Monday, August 4, 2008

In a perfect world (The TTA? top 10: men's edition)

Just imagine a world where flakiness didn't exist, where injuries didn't derail progress and your talent reflects where you should be in the rankings. Determination also pays off for any technical shortcomings you might have to help you climb up the rankings.

Well, that's what I'm doing here: imagining!

Andy Murray's great win in the Cincy Masters yesterday got me thinking: If you were really to look at it from an ability standpoint, he should at least be number four in the world, right behind the guy he knocked off, Novak Djokovic. He moved up to six, but does anyone think that he couldn't take out David Ferrer or Nikolay Davydenko?

I decided to make up my own version of the top 10: the way it would be in a perfect world. Talent, as I mentioned above, is a big part of making the list, and if you have that single-minded determination, a la Rafael Nadal, that helps too.

So here goes: the debut of The TTA? Top 10 Male Players! From the top:

1. Roger Federer: He's slumping now, but is there any doubt he's the best player? Few players have matched his versatility in history.

2. Rafael Nadal: The soon-to-be number one has the sheer physical ability and force of will to overcome most of the people on this list, despite some of them being more naturally talented.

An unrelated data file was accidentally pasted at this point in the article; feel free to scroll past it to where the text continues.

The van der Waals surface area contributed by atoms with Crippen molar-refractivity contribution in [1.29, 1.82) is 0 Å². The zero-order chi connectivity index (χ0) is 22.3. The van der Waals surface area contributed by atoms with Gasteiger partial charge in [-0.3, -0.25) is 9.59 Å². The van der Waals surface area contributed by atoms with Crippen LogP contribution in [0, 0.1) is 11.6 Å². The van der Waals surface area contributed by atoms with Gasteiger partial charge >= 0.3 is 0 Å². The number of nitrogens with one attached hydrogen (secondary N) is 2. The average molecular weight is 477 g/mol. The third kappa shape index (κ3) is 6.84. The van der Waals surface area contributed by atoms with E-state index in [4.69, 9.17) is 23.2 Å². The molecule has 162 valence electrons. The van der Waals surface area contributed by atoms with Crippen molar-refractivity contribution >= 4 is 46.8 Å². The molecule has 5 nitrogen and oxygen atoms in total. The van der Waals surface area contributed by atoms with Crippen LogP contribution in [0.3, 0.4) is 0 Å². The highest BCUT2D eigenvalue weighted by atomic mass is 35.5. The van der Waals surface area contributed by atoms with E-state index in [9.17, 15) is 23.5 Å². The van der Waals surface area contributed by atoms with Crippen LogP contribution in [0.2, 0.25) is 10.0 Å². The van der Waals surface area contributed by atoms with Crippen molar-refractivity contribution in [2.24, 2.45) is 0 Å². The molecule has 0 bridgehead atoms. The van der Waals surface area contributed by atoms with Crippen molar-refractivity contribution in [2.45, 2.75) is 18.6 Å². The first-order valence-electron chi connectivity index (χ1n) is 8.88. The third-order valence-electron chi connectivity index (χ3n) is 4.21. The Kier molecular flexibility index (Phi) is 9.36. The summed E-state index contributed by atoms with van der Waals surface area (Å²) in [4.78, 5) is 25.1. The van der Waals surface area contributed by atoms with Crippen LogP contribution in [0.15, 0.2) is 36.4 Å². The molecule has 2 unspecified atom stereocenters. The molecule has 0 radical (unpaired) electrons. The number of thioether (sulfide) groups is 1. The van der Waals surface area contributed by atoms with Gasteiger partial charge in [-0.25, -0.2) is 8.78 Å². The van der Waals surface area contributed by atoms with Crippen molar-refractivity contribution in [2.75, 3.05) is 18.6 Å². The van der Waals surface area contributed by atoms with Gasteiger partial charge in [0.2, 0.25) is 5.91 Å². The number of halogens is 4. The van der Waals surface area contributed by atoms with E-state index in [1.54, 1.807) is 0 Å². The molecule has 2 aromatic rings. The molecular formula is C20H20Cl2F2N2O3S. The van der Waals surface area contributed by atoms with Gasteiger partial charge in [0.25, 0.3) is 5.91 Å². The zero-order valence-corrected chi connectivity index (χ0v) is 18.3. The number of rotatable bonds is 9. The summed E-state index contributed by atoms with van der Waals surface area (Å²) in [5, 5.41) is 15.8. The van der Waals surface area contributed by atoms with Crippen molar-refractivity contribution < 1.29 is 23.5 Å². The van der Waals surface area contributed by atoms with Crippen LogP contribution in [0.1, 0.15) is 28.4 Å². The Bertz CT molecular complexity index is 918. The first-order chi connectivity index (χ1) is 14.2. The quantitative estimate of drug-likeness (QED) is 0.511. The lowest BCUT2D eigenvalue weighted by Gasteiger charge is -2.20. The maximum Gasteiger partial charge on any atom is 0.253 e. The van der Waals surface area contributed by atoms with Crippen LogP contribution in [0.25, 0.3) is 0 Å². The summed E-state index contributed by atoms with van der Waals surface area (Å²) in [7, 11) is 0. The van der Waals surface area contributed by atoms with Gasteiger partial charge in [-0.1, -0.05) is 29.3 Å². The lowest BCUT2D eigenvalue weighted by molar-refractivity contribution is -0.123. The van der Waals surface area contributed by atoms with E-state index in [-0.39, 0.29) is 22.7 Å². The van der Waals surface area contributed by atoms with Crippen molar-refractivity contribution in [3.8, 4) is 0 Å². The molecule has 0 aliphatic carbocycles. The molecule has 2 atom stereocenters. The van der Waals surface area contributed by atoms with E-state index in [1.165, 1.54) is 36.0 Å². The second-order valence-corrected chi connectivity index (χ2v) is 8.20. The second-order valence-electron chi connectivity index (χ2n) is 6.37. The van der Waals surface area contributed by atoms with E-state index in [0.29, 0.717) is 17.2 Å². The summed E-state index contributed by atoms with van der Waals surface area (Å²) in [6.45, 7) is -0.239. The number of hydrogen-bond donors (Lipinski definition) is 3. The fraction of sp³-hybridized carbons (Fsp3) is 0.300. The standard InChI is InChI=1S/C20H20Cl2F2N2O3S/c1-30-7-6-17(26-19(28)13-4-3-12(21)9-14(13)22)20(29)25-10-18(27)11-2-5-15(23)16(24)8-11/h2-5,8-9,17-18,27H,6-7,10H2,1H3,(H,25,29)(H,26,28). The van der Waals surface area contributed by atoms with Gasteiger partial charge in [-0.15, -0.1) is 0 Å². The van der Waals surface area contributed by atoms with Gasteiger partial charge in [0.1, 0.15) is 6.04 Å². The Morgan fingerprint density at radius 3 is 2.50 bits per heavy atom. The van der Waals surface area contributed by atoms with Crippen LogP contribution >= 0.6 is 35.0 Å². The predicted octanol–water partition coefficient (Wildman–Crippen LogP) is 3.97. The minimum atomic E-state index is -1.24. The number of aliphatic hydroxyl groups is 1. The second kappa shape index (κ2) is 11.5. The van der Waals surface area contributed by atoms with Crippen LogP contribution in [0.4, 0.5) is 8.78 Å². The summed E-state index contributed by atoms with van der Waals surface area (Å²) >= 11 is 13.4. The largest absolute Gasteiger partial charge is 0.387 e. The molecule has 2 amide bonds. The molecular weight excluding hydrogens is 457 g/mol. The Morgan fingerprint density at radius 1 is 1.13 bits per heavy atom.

3. Novak Djokovic: I think he's probably the most versatile player after Federer, but can still wilt in big situations against the two in front of him.

4. Andy Murray: Bagging Cincy was the beginning of big things for him, I feel. I don't think he's strong enough yet to handle Nadal and his clay-court game might be kind of lacking, but I think he'll only get better.

5. Richard Gasquet: You're probably thinking, "That dude's a headcase! No way!" But remember, mental lapses don't count here! Young, strong, a threat to win on all surfaces: He makes the cut.

6. Jo-Wilifried Tsonga: Forget Max Mirnyi: This guy is the real beast! Who knows if he'll ever get healthy again, but as with his fellow Frenchman Gasquet, deficiencies don't count here!

7. Marat Safin: The veteran of this group should only lose to the above players alone. Ever.

8. Marcos Baghdatis: One of the most versatile shotmakers out there: You have to think he has the potential to beat anyone on any surface.

9. David Nalbandian: Perfect groundies, good hands at the net, smart serving: What else do you want? Being older than most of the other guys ahead of him is all that's keeping him back. (Remember: No knock for mental or physical deficiencies!)

10. James Blake: One of the most imposing games on tour, which should translate to any surface.

There you have it, the first TTA? top 10! Any omissions?

(Photos: Getty Images)


Anonymous said...

James Blake doesn't belong on the list. I know you're not counting who's a headcase and all, but when you see him and Dmitry Tursunov play, their one dimensional game is way too evident.

freakyfrites said...

Hey Van,

FUN post!

Gonzo would make it into my top ten (maybe instead of Blake.) I think that when he's on, he's a force that no one can reckon with.

Jodi said...

I would bump Marat up a few spots, if we're talking pure talent. In fact, if we're talking pure talent, I'd put him at #2, after Federer. I wouldn't back him against Rafa because of Rafa's pure physicality and super-strong mentality (headcase he is not), but when it comes down to pure talent, I think Marat's up there.